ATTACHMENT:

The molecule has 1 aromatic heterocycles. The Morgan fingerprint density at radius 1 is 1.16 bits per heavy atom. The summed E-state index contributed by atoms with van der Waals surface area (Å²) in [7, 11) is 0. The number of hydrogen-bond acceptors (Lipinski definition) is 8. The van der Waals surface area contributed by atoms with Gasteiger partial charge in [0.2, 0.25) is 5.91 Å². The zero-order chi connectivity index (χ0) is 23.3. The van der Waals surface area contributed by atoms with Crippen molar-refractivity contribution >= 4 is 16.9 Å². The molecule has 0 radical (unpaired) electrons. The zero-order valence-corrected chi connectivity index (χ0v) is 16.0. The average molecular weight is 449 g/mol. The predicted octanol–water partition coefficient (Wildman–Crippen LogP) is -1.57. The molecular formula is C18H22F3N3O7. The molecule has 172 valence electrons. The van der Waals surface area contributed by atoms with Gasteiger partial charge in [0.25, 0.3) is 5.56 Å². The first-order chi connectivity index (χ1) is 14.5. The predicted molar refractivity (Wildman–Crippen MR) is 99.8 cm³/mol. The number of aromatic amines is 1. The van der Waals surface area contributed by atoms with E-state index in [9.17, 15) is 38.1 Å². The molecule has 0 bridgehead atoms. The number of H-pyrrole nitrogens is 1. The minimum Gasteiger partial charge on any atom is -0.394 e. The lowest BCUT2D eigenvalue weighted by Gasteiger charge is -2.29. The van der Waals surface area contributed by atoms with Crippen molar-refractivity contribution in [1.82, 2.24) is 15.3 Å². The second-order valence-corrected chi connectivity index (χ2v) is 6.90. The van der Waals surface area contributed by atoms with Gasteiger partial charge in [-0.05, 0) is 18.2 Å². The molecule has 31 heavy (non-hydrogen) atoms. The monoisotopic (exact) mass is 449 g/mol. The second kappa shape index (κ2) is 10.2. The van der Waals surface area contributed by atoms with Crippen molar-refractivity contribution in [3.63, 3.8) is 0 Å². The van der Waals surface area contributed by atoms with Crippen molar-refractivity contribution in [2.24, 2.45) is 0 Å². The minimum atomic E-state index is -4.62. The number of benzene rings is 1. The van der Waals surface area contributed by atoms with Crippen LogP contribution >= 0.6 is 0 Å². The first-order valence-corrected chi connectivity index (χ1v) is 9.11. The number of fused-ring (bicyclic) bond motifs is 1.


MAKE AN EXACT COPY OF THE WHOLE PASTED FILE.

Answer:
The molecule has 1 aromatic heterocycles. The Morgan fingerprint density at radius 1 is 1.16 bits per heavy atom. The summed E-state index contributed by atoms with van der Waals surface area (Å²) in [7, 11) is 0. The number of hydrogen-bond acceptors (Lipinski definition) is 8. The van der Waals surface area contributed by atoms with Gasteiger partial charge in [0.2, 0.25) is 5.91 Å². The zero-order chi connectivity index (χ0) is 23.3. The van der Waals surface area contributed by atoms with Crippen molar-refractivity contribution >= 4 is 16.9 Å². The molecule has 0 radical (unpaired) electrons. The zero-order valence-corrected chi connectivity index (χ0v) is 16.0. The average molecular weight is 449 g/mol. The predicted octanol–water partition coefficient (Wildman–Crippen LogP) is -1.57. The molecular formula is C18H22F3N3O7. The molecule has 172 valence electrons. The van der Waals surface area contributed by atoms with Gasteiger partial charge in [0.25, 0.3) is 5.56 Å². The first-order chi connectivity index (χ1) is 14.5. The predicted molar refractivity (Wildman–Crippen MR) is 99.8 cm³/mol. The number of aromatic amines is 1. The van der Waals surface area contributed by atoms with E-state index in [9.17, 15) is 38.1 Å². The molecule has 0 bridgehead atoms. The number of H-pyrrole nitrogens is 1. The minimum Gasteiger partial charge on any atom is -0.394 e. The lowest BCUT2D eigenvalue weighted by Gasteiger charge is -2.29. The van der Waals surface area contributed by atoms with Crippen molar-refractivity contribution in [1.82, 2.24) is 15.3 Å². The second-order valence-corrected chi connectivity index (χ2v) is 6.90. The van der Waals surface area contributed by atoms with Gasteiger partial charge in [-0.05, 0) is 18.2 Å². The molecule has 31 heavy (non-hydrogen) atoms. The monoisotopic (exact) mass is 449 g/mol. The second kappa shape index (κ2) is 10.2. The van der Waals surface area contributed by atoms with Crippen molar-refractivity contribution in [3.63, 3.8) is 0 Å². The van der Waals surface area contributed by atoms with Crippen molar-refractivity contribution in [2.24, 2.45) is 0 Å². The minimum atomic E-state index is -4.62. The number of benzene rings is 1. The van der Waals surface area contributed by atoms with Crippen LogP contribution >= 0.6 is 0 Å². The first-order valence-corrected chi connectivity index (χ1v) is 9.11. The number of fused-ring (bicyclic) bond motifs is 1.